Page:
Suicide as a lifestyle choice
by Paul Russell
A colourful exchange during ABC TV's panel program Q and A recently on the question of euthanasia and assisted suicide drove home to me the stark reality that what we're really talking about here is a lifestyle choice.
We are well used to hearing the hackneyed sloganing around 'choice' that accompanies any discussion these days on this subject. Why wouldn't we all want 'choice' at the end of life? As far as it goes, choices are a good thing; but they don't come without consequences and nor should our society endorse every individual choice about all manner of things. There anarchy lies!
The very concept of society is about moderating individualism and autonomy to ensure that the rights of all members are endorsed and protected. That naturally contains some elements of restriction upon individual autonomy while acknowledging that such restrictions should always remain at a minimum. That's where the criminal code prohibitions on homicide and assisting in suicide rightly stand.
The Q and A panel included writer and newly-minted euthanasia evangelist, Nikki Gemmell and Professor of Law and Ethics (and euthanasia opponent) Margaret Somerville. Engagement from a senior couple in the audience over euthanasia and assisted suicide set the twitterverse alight when Patricia Fellows called out 'That's bullshit' in response to a point by Somerville.
That exchange was opened by Ron Fellows and directed at Professor Somerville:
"My wife is 81. We have decided that we will not go in to any kind of aged care facility. And if the time comes where we can't take care of ourselves, we will look for some form of euthanasia. We have told our children about our wishes. They have, albeit reluctantly, agreed that that is relatively not effective, but they've agreed to our wishes. But you don't seem to be able to agree and why?"
Somerville replied by observing that what Mr & Mrs Fellows were talking about is what the Dutch have come to call 'completed life'. Holland has been debating changing their laws to accommodate assisted suicide for people who are over the age of 70, who are not necessarily suffering unbearably from any particular ailment but who nevertheless wish to die because of a sense of having completed their lives.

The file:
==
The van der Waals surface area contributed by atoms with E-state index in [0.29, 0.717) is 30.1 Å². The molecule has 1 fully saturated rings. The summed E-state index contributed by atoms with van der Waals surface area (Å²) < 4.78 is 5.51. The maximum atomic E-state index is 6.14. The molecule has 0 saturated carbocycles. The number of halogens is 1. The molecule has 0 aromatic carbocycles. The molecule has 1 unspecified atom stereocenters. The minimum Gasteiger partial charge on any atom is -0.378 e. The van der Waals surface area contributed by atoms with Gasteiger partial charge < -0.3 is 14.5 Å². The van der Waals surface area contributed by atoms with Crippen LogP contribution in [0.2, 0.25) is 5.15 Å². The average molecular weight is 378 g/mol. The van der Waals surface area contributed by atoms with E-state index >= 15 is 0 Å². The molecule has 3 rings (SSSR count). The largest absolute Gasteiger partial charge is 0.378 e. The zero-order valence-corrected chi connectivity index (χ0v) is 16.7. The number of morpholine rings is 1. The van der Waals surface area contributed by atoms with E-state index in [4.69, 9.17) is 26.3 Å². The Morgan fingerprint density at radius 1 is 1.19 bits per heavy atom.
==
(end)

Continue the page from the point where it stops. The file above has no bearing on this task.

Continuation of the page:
Somerville added an entirely apposite observation that seemed to fall on deaf ears:
"Your death doesn't affects just you. Your death is a social event. It affects your family, it affects your community. And ultimately, if what we're doing in society is changing the law to allow this type of, putting it bluntly, killing, then it is a seismic shift in our values as a society, and it doesn't uphold respect for life at a societal level and you have to have respect for life at two levels - for every individual person and for society in general."
Patricia Fellows reacted strongly to Somerville's use of the word 'killing':
"And right now we're in good health. We do not intend to take our own life until we need to. And it's not about killing anyone. We will be doing it ourselves. I'm not asking Ron to kill me. I will do it myself. And Ron will do it himself. I don't know what you're on about, darling, about killing. That is definitely the wrong word to be using."
Somerville replied by observing that what Fellows was describing was suicide which she observes correctly: "But it is still killing yourself", adding that "How you die does have to do with the community."
It was that last comment that elicited the now widely publicised expletive.
Gemmell responded by congratulating the Fellows for 'compassion and courage' in talking about the issue, reflecting on the sad fact that her own mother committed suicide in response to intractable pain without discussing the matter with her family out of fear of implicating them in her death. She said that her mother died a 'bleak, lonely and desolate death' with no family around. One can easily accept that description.